Since its inception in 1991 the program has bestowed the National Scenic Byway designation on 150 roads around the country, but the last round of designations occurred ten years ago and Congress officially pulled support for the program in 2012.

National Scenic Byways have been shown to generate significant economic activity for nearby communities, many of which are small and rural in nature. A 2010 report from the University of Minnesota showed a $21.6 million economic impact from traveler spending along both the Paul Bunyan Scenic Byway and nearby Lake Country Scenic Byway. A 2013 study of Scenic Byway 12 in Utah found that the byway generated nearly $13 million annually in local spending.

A recent survey found that 44 state scenic byways across the country are prepared to take advantage of the legislation as soon as the program is reopened. ‘The National Scenic Byway designation means these roads are sought out by both domestic and international travelers, and it’s critical that we provide local byways with the opportunity to seek the national recognition and reap the well-established benefits,’ said Falzone.

Scenic America encourages the public to reach out to their Members of Congress in support of this bill by visiting:

Allied organization statements on passage of H.R. 831 and introduction of S. 349:

‘The American Society of Landscape Architects (ASLA) strongly supports the long-overdue revival of the National Scenic Byways Program nominations process, which will reinvigorate one of this country’s most important programs for connecting Americans to the scenic and cultural treasures of the nation. Landscape architects, as stewards of the built and natural environments, welcome today’s action in the House of Representatives and hope that it will soon be matched in the Senate so that this remarkable collection of roadways can be expanded and the benefits of Scenic Byway designation can be brought to even more places whose scenic, cultural, and historic qualities represent the best of American life.’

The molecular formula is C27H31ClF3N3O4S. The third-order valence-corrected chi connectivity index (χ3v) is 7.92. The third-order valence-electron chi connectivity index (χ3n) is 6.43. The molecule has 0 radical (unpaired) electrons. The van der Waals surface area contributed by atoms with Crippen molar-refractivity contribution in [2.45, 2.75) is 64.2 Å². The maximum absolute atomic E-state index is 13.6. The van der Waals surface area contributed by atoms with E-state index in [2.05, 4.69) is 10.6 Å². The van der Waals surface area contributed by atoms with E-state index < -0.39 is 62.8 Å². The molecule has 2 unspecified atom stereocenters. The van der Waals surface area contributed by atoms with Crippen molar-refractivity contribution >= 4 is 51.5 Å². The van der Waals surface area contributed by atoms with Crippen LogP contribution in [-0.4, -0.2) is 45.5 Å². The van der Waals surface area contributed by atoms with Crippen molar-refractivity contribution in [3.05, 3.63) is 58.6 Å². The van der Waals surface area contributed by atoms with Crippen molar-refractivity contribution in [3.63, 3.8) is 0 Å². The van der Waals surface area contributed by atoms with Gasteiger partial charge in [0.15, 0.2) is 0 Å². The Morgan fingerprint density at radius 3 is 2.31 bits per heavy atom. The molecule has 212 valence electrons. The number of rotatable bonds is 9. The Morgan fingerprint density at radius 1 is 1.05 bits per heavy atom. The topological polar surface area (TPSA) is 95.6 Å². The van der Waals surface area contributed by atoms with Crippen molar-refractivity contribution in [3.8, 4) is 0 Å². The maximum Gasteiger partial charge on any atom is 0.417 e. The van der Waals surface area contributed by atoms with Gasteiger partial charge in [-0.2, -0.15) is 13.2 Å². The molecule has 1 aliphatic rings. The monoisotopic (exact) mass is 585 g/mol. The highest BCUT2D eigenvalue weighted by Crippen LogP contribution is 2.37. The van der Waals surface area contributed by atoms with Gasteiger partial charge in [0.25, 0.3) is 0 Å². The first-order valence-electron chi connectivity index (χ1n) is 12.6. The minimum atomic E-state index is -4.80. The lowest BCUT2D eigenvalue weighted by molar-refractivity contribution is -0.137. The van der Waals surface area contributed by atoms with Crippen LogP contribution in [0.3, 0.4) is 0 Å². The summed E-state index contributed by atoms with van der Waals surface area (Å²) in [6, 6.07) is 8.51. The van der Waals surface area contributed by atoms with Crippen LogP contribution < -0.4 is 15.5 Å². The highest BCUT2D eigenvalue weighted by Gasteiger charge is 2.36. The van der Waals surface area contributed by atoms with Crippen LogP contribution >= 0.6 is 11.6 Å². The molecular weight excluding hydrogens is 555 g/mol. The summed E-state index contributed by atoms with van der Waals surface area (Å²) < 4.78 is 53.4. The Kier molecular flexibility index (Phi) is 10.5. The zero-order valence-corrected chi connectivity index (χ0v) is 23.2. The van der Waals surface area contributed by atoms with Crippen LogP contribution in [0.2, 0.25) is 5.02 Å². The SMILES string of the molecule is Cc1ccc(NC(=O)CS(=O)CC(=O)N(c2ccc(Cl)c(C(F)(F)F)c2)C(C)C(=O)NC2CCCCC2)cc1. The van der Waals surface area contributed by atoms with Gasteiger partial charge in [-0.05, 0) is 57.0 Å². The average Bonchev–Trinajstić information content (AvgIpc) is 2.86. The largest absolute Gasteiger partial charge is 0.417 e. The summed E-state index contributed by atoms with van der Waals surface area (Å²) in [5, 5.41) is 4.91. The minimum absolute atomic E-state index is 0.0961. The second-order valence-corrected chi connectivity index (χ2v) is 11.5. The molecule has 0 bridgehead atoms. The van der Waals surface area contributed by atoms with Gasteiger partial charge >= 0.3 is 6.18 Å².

Nancy Somerville, Hon. ASLA. ASLA Executive Vice President

‘As part of the coalition that helped create the National Scenic Byways Program in 1991, the American Motorcyclist Association is excited about today’s passage of H.R. 831, the Reviving America’s Scenic Byways Act of 2019. Today’s vote moves us one step closer to reopening the National Scenic Byways Program, which has preserved and enhanced many motorcyclists’ favorite roads like the Blue Ridge Parkway, stretching from North Carolina to Virginia, and the Beartooth Highway between Montana and Wyoming. The AMA thanks Congressman David Cicilline for sponsoring this important legislation.’

Wayne Allard VP of Government Relations American Motorcyclist Association

‘We applaud the leadership of Representatives Cicilline and Graves in championing legislation to revitalize the Scenic Byway program. For over 100 years, the GCA has embraced roadside beauty and the need to enhance and protect the scenic character of our communities and countryside. The Scenic Byway program will help limit the visual blight of billboards while providing economic opportunities for tourism and recreation important to sustaining small towns.’

Anne Neal Petri President The Garden Club of America

‘We applaud Congressional action to revive a program of great importance to those touring our wonderful nation and seeking its stories — historic, natural and cultural. Byways are the roads Americans love and have been championed by Charles Kuralt, George H.W. Bush, Jay Rockefeller, Jim Oberstar and many more. New byways offer economic sustainability to rural communities and connect those communities with public lands and waters.’

Derrick A. Crandall Outdoor Solutions USA

‘So many of America’s roadways, in particular, the designated Scenic Byways, tell the story of history and culture of the Native Americans. There are still so many more scenic routes to establish just as there are many untold Native American stories yet to tell.’

Camille Ferguson Executive Director American Indian Alaska Native Tourism Association”

— Scenic America